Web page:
When Mauriello's sister, Magdelen, called him last Sunday morning and asked if he wanted to participate in the annual Port Authority-Lincoln Tunnel Fun Run for Special Olympics, he was a little hesitant.
"I didn't want to do it at first," Mauriello said. "I was out late the night before. I was tired. But my sister persisted, so I got up to run."
Mauriello had no idea what he was going to experience. He was one of 900 people who made the jaunt through the center tube of the Lincoln Tunnel and back last Sunday, with all the proceeds going to help the New Jersey chapter of Special Olympics.
The good cause was one thing. The special feeling was another.
"It was so exciting," Mauriello said. "I never ran this event before. I got such a huge adrenalin rush entering the tunnel and the crowd chanting, 'USA, USA, USA.' For a brief moment there, I had goose bumps. It really was something special."
For the last 17 years, the Port Authority of New York-New Jersey has joined forces with the Special Olympics to hold the unique event. It's not every day that you get a chance to run through the Lincoln Tunnel, with the only traffic being the pedestrian variety.
"This year, the event was bigger and better than ever," said Susan Higgins, the special events manager for Special Olympics. "We were able to raise $50,000, which is a 20 percent increase. The Port Authority is the founding agency of the event, and they have supported Special Olympics for 20 years. This is just one of the events they run to help us each year, including the Law Enforcement Torch Run. Overall, they raise $1.5 million for the Special Olympics. Without their commitment, we could never reach those numbers."
Higgins said that she was not surprised with the impressive turnout.
"Given the weather and the community support, I was not surprised," Higgins said. "I was very pleased."
Part of the reason that the event was such a success this year was that the organizers encouraged walkers to participate as well. People who wanted to walk through the tunnel were able to.
"We want to encourage the walking to make it a great family event," Higgins said.
Weehawken Mayor Richard Turner, who served as the race's official starter for the ninth straight year, enjoyed that aspect of the event.
"I can handle the walking," Turner said. "If I did the running, I would need the ambulance right behind me. But having the walk portion encourages more people to participate. I know now that myself and many others will do the walk next year. They're able to raise a lot of money for a very worthy cause and we're happy to help."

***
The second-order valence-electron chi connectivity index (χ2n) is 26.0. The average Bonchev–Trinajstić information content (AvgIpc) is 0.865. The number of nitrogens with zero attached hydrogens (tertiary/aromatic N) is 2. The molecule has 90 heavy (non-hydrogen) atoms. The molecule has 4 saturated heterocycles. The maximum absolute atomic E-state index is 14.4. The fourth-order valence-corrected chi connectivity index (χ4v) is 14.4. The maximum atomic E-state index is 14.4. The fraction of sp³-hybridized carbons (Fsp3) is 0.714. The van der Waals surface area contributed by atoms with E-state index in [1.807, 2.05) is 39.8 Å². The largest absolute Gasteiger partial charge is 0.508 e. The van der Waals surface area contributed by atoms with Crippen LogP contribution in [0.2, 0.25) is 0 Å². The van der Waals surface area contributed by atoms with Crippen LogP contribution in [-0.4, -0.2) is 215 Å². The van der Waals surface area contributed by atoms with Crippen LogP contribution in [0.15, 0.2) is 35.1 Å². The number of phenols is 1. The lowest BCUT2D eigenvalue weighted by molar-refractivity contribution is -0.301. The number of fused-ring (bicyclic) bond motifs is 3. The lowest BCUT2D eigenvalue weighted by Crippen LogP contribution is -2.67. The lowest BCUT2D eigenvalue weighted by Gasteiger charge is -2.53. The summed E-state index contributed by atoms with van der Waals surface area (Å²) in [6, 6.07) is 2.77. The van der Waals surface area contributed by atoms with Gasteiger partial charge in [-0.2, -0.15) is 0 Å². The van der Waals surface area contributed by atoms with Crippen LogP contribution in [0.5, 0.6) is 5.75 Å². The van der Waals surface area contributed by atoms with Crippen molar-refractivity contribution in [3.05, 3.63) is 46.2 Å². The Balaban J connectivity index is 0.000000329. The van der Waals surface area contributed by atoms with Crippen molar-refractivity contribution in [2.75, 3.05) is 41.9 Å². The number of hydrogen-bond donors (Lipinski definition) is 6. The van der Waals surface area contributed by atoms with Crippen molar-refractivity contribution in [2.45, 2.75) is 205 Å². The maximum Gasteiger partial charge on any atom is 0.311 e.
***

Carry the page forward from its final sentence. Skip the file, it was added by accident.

Turner said that the township assists in other charitable events, like the Susan G. Komen Foundation Walk for Breast Cancer and the Bike-A-Thon for Multiple Sclerosis, both of which make their way through Weehawken later this year.
Public Safety Director Jeff Welz said that both the Weehawken police and the Weehawken Volunteer First Aid Squad were on hand to assist with traffic and in case of a medical emergency.
"We have always supported the Port Authority and the Special Olympics with this event," Welz said. "It's a great day, a great event and a great cause. I think with the walk, they will be able to attract more Weehawken participants, because it will be a fun thing to do."
Tom Kaminski, the traffic reporter for WCBS-AM Radio, Newsradio 88, served as the event's Master of Ceremonies.
Higgins applauded the efforts of the Port Authority, especially after the department suffered so much pain and anguish after the World Trade Center tragedy.
"We're increasingly impressed with their commitment, despite of all the tragedies that the Port Authority has endured over the last two years," Higgins said. "They also have to deal with the increasing pressures of their jobs, plus their own personal needs, and they still come out in full force. It shows how much they truly care."
Mauriello was more than impressed with the entire day.
"Not to sound corny, but it was really inspiring," Mauriello said. "Everyone cheering; you can actually hear the echoing through the tunnel. There was a sense of camaraderie with everyone. The Port Authority was there, honoring the officers who were killed on Sept. 11, and that was emotional. I never expected much, but it was so good that I plan to run it each year, God willing."